That's the suggested phrase, to be intoned in an authoritative voice, when a bear seems to be coming too close. I have to say that once I saw the claws, teeth, and running speed of the Coastal Brown Bear (which is a well-fed and therefore larger Grizzly), my personal space with regard to the bears got a whole lot larger.
Fortunately, they're occupied with fishing for salmon; putting on weight for the coming winter. They're not too interested in us.
We were, however, fascinated with them. Four of us flew (I'm in love with float planes) each day to sometimes isolated places in Katmai National Park to photograph the majestic animals. We were accompanied by an Alaskan Guide as well as our leader, pro photographer and bear expert Stan Cunningham. The pilots didn't count, since they left us on the lake's beach and took off.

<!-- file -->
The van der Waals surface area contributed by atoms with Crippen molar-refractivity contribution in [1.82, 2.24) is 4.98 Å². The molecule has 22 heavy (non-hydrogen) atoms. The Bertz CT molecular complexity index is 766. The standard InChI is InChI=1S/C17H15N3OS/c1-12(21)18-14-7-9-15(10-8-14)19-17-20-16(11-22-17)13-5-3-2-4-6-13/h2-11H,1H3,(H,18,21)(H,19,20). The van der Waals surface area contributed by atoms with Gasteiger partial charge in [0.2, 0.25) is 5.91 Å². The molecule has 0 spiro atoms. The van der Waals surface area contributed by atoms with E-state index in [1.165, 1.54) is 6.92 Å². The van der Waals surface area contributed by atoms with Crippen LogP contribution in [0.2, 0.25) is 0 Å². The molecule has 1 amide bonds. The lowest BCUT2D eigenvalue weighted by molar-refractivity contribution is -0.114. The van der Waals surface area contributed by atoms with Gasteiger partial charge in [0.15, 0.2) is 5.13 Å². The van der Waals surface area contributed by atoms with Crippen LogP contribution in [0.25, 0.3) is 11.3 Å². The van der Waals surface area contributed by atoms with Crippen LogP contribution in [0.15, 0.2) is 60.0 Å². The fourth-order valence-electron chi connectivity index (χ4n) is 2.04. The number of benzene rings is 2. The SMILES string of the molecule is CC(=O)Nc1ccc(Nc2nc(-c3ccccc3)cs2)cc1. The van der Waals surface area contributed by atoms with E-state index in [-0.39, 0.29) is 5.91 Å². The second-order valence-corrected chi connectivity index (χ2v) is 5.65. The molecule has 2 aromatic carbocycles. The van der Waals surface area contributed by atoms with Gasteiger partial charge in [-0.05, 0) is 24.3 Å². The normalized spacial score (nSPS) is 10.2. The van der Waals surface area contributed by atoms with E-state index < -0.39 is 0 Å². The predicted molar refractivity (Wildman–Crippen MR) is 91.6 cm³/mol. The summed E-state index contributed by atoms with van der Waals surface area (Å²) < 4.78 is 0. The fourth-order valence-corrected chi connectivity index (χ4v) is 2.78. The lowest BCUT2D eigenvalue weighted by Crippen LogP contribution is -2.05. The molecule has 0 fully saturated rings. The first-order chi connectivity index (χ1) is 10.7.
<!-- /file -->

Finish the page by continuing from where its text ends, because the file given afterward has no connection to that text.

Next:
I'm guessing we saw 100 or so individual bears over four days. In addition to being decidedly beautiful, they have easily distinguished personalities and complex social hierarchies. That is, they're interesting to watch.
There were some other fabulous opportunities as well, including images of eagles and osprey in flight, and an elk cow dropping a calf at the Alaska Wildlife Conservation Center.
Alaska has gotten under my skin.
More images are on the website.